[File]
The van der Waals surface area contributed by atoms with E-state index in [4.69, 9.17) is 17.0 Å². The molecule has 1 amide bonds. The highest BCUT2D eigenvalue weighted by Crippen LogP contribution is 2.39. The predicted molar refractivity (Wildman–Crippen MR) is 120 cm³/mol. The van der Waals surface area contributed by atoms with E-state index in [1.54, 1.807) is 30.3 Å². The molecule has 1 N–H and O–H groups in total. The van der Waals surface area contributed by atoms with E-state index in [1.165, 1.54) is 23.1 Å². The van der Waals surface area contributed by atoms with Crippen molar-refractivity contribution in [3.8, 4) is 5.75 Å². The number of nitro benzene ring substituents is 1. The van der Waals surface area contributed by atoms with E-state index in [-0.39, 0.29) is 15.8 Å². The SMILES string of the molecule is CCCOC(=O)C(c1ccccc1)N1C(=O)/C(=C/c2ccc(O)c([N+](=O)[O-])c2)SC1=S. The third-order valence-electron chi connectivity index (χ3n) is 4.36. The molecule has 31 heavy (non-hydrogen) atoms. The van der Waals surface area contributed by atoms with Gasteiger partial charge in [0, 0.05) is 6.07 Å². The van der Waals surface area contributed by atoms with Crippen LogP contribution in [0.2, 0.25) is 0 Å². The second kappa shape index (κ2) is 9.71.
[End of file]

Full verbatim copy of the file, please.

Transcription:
The van der Waals surface area contributed by atoms with E-state index in [4.69, 9.17) is 17.0 Å². The molecule has 1 amide bonds. The highest BCUT2D eigenvalue weighted by Crippen LogP contribution is 2.39. The predicted molar refractivity (Wildman–Crippen MR) is 120 cm³/mol. The van der Waals surface area contributed by atoms with E-state index in [1.54, 1.807) is 30.3 Å². The molecule has 1 N–H and O–H groups in total. The van der Waals surface area contributed by atoms with E-state index in [1.165, 1.54) is 23.1 Å². The van der Waals surface area contributed by atoms with Crippen molar-refractivity contribution in [3.8, 4) is 5.75 Å². The number of nitro benzene ring substituents is 1. The van der Waals surface area contributed by atoms with E-state index in [-0.39, 0.29) is 15.8 Å². The SMILES string of the molecule is CCCOC(=O)C(c1ccccc1)N1C(=O)/C(=C/c2ccc(O)c([N+](=O)[O-])c2)SC1=S. The third-order valence-electron chi connectivity index (χ3n) is 4.36. The molecule has 31 heavy (non-hydrogen) atoms. The van der Waals surface area contributed by atoms with Gasteiger partial charge in [0, 0.05) is 6.07 Å². The van der Waals surface area contributed by atoms with Crippen LogP contribution in [0.2, 0.25) is 0 Å². The second kappa shape index (κ2) is 9.71.